Ezra Klein has an interesting piece over at Vox about topics discussed in Reid Hoffman's book, The Alliance. If you're not familiar with Hoffman, you probably know his hugely successful website, LinkedIn. You might even have your own LinkedIn page. Perhaps it's even helped you get a job. Hoffman, who is also a Big Think expert, has made a career (and, not to mention, a fortune) analyzing and optimizing the way people build personal brands and secure employment. 

One of Hoffman's observations, further explored by Klein, is that employers and employees tend to build relationships with each other based on common lies. Hoffman explains the number one untruth out of employers' mouths is, "The employment relationship is like family." For employees, variations of, "I plan on working here for the rest of my career," form the crux of their deception. Klein notes that these lies are not always uttered with ill-intent; self-deception is key here as well. Both sides delude themselves into thinking the employment relationship is one thing when it's a whole other. Further, everyone would feel a lot better and be more productive if the reality of the situation were to be realized and accepted.

Klein explains:

"This is core to Hoffman's idea that both employers and employees should look at a particular job less as a lifetime contract and more as a 'tour of duty' — a limited-time engagement meant to achieve specific ends on both sides. But until employers stop pretending employees are family and employees stop pretending their aim is a job they'll never leave, neither side can have that conversation."

It's a pretty sharp idea. Here are my thoughts:

1. Hoffman tries to be fair by assigning blame to both sides, but I'm not buying that this current state of affairs isn't mostly the employers' faults. While it's just as important for employees to quit deluding themselves, it falls on employers (who possesses most of the power in a professional relationship) to set reasonable expectations. An honest assessment and agreement of work roles, initialized by management, would go a long way toward improving the professional relationship.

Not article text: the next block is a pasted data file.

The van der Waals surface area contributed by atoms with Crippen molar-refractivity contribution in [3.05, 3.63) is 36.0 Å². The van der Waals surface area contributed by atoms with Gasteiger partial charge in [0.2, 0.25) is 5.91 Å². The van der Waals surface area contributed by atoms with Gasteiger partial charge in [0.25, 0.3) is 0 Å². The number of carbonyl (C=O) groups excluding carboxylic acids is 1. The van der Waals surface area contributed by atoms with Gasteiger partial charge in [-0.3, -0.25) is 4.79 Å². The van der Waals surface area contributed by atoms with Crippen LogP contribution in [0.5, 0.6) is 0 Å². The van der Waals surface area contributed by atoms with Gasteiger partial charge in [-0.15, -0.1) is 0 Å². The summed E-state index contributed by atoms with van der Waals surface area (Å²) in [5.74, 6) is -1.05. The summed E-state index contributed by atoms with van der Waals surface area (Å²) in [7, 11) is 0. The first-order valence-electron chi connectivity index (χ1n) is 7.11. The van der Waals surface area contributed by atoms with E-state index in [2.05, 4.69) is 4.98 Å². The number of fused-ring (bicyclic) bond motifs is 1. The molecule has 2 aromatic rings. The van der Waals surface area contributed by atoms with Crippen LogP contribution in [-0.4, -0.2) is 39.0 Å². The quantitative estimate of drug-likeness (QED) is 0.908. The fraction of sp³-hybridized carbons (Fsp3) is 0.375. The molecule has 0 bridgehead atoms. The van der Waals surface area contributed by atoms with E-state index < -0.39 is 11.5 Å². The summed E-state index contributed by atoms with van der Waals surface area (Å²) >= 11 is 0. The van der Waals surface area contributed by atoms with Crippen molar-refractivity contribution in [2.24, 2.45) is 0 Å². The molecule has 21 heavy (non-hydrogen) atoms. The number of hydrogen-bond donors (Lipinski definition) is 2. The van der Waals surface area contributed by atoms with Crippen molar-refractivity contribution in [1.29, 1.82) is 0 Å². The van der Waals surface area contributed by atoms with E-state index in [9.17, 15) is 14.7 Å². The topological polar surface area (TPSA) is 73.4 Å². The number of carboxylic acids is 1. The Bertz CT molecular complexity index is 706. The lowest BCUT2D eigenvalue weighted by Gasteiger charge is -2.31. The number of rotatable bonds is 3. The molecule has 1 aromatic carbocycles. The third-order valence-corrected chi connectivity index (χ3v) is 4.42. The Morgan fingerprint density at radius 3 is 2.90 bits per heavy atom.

2. A misreading of Hoffman's words could lead one to believe he's advocating for a mercenary system, which would be foolish and myopic and bad. It's vital for many employers to invest in their workers — to give them reasons not to leave. This varies from position-to-position, but an employer who treats all her workers as renewable resources runs the risk of being buried beneath mountains of turnover, not to mention the collective animosity of those who have not yet left for greener pastures. Employers: Even if you don't think an employee will be around in five years, there's no reason why you shouldn't offer professional development. This needs to be a both-backs-scratched situation.

3. Hoffman explains that this sort of deception is related to trust and loyalty. Employers want assurance their workers are loyal to the company. Employees want their bosses to feel assured. Thus they enter into this silly and antiquated dance that should have died out last century. We live in a much more pragmatic world today. Instead, be honest; be frank. Loyalty and respect manifest themselves through action. An employee will be loyal if she is paid fairly, treated well, and given the necessary support for success. An employer should feel assured an employee is dedicated through the quality of their work. It's that hard, folks.

Think on your own current employer-employee relationship. Do you delude yourself into thinking it's one thing when it's not. What sort of solution is there to the current state of affairs?

For more from Klein about Hoffman's book, check out the full piece on Vox.

Photo credit: Borja Andreu / Shutterstock